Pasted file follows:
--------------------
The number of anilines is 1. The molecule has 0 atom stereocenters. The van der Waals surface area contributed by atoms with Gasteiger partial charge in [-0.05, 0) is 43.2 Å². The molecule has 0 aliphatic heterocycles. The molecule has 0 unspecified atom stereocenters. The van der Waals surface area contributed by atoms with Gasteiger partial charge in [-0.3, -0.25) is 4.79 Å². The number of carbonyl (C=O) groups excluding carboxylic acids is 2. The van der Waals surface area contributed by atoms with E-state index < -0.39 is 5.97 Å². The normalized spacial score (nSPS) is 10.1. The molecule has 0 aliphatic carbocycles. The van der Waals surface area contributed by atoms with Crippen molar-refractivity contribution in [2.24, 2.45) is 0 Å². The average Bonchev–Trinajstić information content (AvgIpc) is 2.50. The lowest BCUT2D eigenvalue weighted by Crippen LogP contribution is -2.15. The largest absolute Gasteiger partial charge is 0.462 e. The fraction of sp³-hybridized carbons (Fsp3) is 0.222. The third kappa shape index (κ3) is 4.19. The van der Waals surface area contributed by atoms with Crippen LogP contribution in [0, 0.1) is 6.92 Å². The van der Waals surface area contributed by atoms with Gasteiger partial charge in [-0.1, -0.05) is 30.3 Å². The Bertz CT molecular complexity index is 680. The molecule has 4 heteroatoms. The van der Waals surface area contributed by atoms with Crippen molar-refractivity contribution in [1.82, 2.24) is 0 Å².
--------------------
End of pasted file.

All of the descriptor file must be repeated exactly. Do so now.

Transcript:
The number of anilines is 1. The molecule has 0 atom stereocenters. The van der Waals surface area contributed by atoms with Gasteiger partial charge in [-0.05, 0) is 43.2 Å². The molecule has 0 aliphatic heterocycles. The molecule has 0 unspecified atom stereocenters. The van der Waals surface area contributed by atoms with Gasteiger partial charge in [-0.3, -0.25) is 4.79 Å². The number of carbonyl (C=O) groups excluding carboxylic acids is 2. The van der Waals surface area contributed by atoms with E-state index < -0.39 is 5.97 Å². The normalized spacial score (nSPS) is 10.1. The molecule has 0 aliphatic carbocycles. The van der Waals surface area contributed by atoms with Crippen molar-refractivity contribution in [2.24, 2.45) is 0 Å². The average Bonchev–Trinajstić information content (AvgIpc) is 2.50. The lowest BCUT2D eigenvalue weighted by Crippen LogP contribution is -2.15. The largest absolute Gasteiger partial charge is 0.462 e. The fraction of sp³-hybridized carbons (Fsp3) is 0.222. The third kappa shape index (κ3) is 4.19. The van der Waals surface area contributed by atoms with Crippen LogP contribution in [0, 0.1) is 6.92 Å². The van der Waals surface area contributed by atoms with Gasteiger partial charge in [-0.1, -0.05) is 30.3 Å². The Bertz CT molecular complexity index is 680. The molecule has 4 heteroatoms. The van der Waals surface area contributed by atoms with Crippen molar-refractivity contribution in [1.82, 2.24) is 0 Å².